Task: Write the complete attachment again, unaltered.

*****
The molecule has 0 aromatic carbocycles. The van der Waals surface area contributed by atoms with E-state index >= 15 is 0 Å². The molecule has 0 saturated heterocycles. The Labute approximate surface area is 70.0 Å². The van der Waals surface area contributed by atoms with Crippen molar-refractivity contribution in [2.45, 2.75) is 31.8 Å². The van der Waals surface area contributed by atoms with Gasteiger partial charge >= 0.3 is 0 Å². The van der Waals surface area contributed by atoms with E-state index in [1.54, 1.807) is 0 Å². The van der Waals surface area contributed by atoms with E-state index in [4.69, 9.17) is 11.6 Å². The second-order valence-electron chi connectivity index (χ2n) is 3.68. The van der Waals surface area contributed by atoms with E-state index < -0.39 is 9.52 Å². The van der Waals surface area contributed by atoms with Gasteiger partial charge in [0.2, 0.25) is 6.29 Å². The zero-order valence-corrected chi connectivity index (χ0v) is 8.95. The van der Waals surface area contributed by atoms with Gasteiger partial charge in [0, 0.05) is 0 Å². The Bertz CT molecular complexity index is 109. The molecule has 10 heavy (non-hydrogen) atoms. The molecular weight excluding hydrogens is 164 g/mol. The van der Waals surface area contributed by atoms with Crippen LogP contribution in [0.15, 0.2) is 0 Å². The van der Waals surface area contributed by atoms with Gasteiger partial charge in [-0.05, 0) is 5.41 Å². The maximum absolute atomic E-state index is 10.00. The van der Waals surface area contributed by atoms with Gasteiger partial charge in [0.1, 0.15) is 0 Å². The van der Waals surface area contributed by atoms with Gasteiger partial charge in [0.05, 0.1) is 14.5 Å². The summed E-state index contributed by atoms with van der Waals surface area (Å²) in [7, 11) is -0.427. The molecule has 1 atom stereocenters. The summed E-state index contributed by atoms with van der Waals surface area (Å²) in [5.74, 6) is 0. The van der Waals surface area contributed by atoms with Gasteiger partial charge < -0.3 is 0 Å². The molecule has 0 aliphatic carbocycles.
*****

The molecule has 0 aromatic carbocycles. The van der Waals surface area contributed by atoms with E-state index >= 15 is 0 Å². The molecule has 0 saturated heterocycles. The Labute approximate surface area is 70.0 Å². The van der Waals surface area contributed by atoms with Crippen molar-refractivity contribution in [2.45, 2.75) is 31.8 Å². The van der Waals surface area contributed by atoms with Gasteiger partial charge >= 0.3 is 0 Å². The van der Waals surface area contributed by atoms with E-state index in [1.54, 1.807) is 0 Å². The van der Waals surface area contributed by atoms with E-state index in [4.69, 9.17) is 11.6 Å². The second-order valence-electron chi connectivity index (χ2n) is 3.68. The van der Waals surface area contributed by atoms with E-state index < -0.39 is 9.52 Å². The van der Waals surface area contributed by atoms with Gasteiger partial charge in [0.2, 0.25) is 6.29 Å². The zero-order valence-corrected chi connectivity index (χ0v) is 8.95. The van der Waals surface area contributed by atoms with Gasteiger partial charge in [0, 0.05) is 0 Å². The Bertz CT molecular complexity index is 109. The molecule has 10 heavy (non-hydrogen) atoms. The molecular weight excluding hydrogens is 164 g/mol. The van der Waals surface area contributed by atoms with Crippen LogP contribution in [0.15, 0.2) is 0 Å². The van der Waals surface area contributed by atoms with Gasteiger partial charge in [-0.05, 0) is 5.41 Å². The maximum absolute atomic E-state index is 10.00. The van der Waals surface area contributed by atoms with Gasteiger partial charge in [0.1, 0.15) is 0 Å². The van der Waals surface area contributed by atoms with Gasteiger partial charge in [0.05, 0.1) is 14.5 Å². The summed E-state index contributed by atoms with van der Waals surface area (Å²) in [7, 11) is -0.427. The molecule has 1 atom stereocenters. The summed E-state index contributed by atoms with van der Waals surface area (Å²) in [5.74, 6) is 0. The van der Waals surface area contributed by atoms with Gasteiger partial charge < -0.3 is 0 Å². The molecule has 0 aliphatic carbocycles.